Flo White agreed: “I was a client of SBY and now I’m currently employed there. DC is resource rich and connectivity poor. When you have lived experience, you’ve usually been through multiple programs—workforce development, housing, shelter. I’ve touched all these programs so I can tell you about them. SBY’s hiring of young people with lived experience has given me opportunities. I’m making a living wage and have the flexibility to pursue what I want to do in life.”

Career paths such as youth development are just one example of the expansive approach to workforce development that the group recommended. “Programs need to be innovative with what they offer,” said White. “The interests of youth are changing. Entrepreneurship is big, and social media, graphic design, video production, and engineering. There are different lanes youth are trying to tap into outside of HVAC and culinary and things we often see in workforce programs.”

Dorsey aspires to be a lawyer, currently studying for the LSAT. “I need someone who can direct me on the right path. My last two years of college I was homeless. With help of SBY, I finally got my own apartment, but I don’t have the resources to find the help I need preparing for law school because law is not one of the standard fields in workforce development programs.”

“We have workforce programs for in-demand industries and career pathways, yet I hear from younger folks ‘that’s cool, but that’s not what I want to do,’” said Marcia Huff, advisor to the Labor and Workforce Committee in Councilmember Silverman’s office. “We have federal funding for people to get training in careers with high growth opportunities, but we need to make sure people have pathways to careers they want. We need to do both. The demand is there.”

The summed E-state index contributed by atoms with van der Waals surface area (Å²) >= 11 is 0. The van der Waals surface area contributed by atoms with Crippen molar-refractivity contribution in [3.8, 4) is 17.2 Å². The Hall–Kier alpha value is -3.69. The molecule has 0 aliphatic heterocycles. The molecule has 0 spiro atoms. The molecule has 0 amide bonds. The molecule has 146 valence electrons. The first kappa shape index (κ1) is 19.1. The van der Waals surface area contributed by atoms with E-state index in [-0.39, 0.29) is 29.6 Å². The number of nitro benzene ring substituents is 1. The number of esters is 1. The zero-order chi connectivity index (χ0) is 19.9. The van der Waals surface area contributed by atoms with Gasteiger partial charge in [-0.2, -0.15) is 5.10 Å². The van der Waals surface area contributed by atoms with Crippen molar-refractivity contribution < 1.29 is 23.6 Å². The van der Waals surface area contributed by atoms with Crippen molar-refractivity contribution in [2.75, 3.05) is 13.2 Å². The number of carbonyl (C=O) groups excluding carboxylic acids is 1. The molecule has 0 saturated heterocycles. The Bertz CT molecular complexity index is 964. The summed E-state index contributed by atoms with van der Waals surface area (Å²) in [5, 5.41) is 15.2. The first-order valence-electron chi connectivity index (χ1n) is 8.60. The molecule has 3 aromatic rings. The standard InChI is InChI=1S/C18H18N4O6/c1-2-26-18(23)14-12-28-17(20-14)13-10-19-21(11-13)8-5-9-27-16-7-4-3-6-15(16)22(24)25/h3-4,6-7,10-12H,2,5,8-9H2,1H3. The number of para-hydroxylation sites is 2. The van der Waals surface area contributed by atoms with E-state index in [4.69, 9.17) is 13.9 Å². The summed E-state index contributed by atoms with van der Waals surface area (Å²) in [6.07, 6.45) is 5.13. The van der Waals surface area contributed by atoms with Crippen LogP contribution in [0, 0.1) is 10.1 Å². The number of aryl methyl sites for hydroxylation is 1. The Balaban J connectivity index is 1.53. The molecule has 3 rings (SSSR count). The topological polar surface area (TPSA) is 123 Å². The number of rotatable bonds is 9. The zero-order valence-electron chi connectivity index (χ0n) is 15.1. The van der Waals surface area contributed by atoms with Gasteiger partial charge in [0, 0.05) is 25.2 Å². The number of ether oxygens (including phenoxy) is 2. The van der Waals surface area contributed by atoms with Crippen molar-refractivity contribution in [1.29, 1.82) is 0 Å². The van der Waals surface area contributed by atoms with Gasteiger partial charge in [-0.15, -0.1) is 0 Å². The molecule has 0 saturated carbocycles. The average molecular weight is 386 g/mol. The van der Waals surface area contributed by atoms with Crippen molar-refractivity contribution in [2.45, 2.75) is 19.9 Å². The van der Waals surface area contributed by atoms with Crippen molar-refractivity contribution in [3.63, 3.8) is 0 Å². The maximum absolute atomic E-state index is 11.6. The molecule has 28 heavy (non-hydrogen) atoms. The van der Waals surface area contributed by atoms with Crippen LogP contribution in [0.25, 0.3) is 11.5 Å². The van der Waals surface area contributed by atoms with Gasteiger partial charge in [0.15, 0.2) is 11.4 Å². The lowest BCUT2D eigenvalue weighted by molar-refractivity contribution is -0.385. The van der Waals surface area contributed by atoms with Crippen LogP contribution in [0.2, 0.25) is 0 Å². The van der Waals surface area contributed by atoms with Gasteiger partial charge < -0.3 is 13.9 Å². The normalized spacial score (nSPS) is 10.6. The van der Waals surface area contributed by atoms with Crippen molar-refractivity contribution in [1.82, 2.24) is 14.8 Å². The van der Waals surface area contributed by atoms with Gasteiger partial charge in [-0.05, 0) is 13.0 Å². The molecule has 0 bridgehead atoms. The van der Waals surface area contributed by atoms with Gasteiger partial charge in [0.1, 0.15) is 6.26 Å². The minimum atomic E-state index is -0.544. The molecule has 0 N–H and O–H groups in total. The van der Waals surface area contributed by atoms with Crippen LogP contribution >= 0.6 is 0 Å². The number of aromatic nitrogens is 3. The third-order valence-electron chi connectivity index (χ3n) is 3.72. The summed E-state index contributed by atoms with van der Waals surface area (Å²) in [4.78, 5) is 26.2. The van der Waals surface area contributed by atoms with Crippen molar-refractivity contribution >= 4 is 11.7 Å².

Mental Health Services Are As Essential as Basic Needs

While tending to real needs such as housing and employment is essential, it’s equally important for young people to take care of their mental health. Given the difficult circumstances that typically lead to homelessness and unemployment, accessible, reliable, high-quality, and culturally competent mental health services are necessary and are also dramatically underfunded.

Councilmembers and their staff members supported increased funding for mental health services. The challenge they agreed on is facilitating the coordination of funding and implementation among agencies. DC’s Department of Behavioral Health (DBH) is interested in supporting a mobile mental health unit that provides regular care for individuals working with service providers across the District. But DBH lacks dedicated funding for such a program. The Youth Economic Justice and Housing Coalition is asking other agencies to work together to reallocate funds for mental health services because strong mental health impacts so many different areas of life in the community.

“Mental health is a huge need in the District, and we need to put money in the pockets of providers to offer mental health services. People can meet with a therapist they can talk to while doing workforce development. That would help with youth’s longevity in these programs,” explained White.

Councilmember SIlverman expressed her admiration and appreciation for the young people leading the conversation and encouraged them to keep at it. “Your stories are the most powerful. You’ve got to leverage your voice. We’ve all had different struggles, but you’ve had ones that are incredible. You’re going to be able to tell it a lot better than I am. I might have access to the funding but you’re the persuasive speakers. Believe in the power of your stories.”